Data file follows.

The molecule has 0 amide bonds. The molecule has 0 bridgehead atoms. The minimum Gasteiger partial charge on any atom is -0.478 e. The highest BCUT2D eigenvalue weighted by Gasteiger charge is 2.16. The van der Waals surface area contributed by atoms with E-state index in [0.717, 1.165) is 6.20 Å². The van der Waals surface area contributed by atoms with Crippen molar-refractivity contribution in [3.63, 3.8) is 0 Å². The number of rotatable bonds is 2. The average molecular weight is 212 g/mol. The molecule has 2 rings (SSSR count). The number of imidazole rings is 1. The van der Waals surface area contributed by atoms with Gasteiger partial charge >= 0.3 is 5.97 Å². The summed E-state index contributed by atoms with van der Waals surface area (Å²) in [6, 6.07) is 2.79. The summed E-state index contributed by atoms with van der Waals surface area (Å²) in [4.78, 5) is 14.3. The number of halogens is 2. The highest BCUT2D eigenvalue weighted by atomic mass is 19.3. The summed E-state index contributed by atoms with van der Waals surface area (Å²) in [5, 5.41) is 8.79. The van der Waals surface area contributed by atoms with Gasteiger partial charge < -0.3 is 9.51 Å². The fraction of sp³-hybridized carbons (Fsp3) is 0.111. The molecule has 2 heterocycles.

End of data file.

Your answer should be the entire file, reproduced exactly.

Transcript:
The molecule has 0 amide bonds. The molecule has 0 bridgehead atoms. The minimum Gasteiger partial charge on any atom is -0.478 e. The highest BCUT2D eigenvalue weighted by Gasteiger charge is 2.16. The van der Waals surface area contributed by atoms with E-state index in [0.717, 1.165) is 6.20 Å². The van der Waals surface area contributed by atoms with Crippen molar-refractivity contribution in [3.63, 3.8) is 0 Å². The number of rotatable bonds is 2. The average molecular weight is 212 g/mol. The molecule has 2 rings (SSSR count). The number of imidazole rings is 1. The van der Waals surface area contributed by atoms with Gasteiger partial charge >= 0.3 is 5.97 Å². The summed E-state index contributed by atoms with van der Waals surface area (Å²) in [6, 6.07) is 2.79. The summed E-state index contributed by atoms with van der Waals surface area (Å²) in [4.78, 5) is 14.3. The number of halogens is 2. The highest BCUT2D eigenvalue weighted by atomic mass is 19.3. The summed E-state index contributed by atoms with van der Waals surface area (Å²) in [5, 5.41) is 8.79. The van der Waals surface area contributed by atoms with Gasteiger partial charge < -0.3 is 9.51 Å². The fraction of sp³-hybridized carbons (Fsp3) is 0.111. The molecule has 2 heterocycles.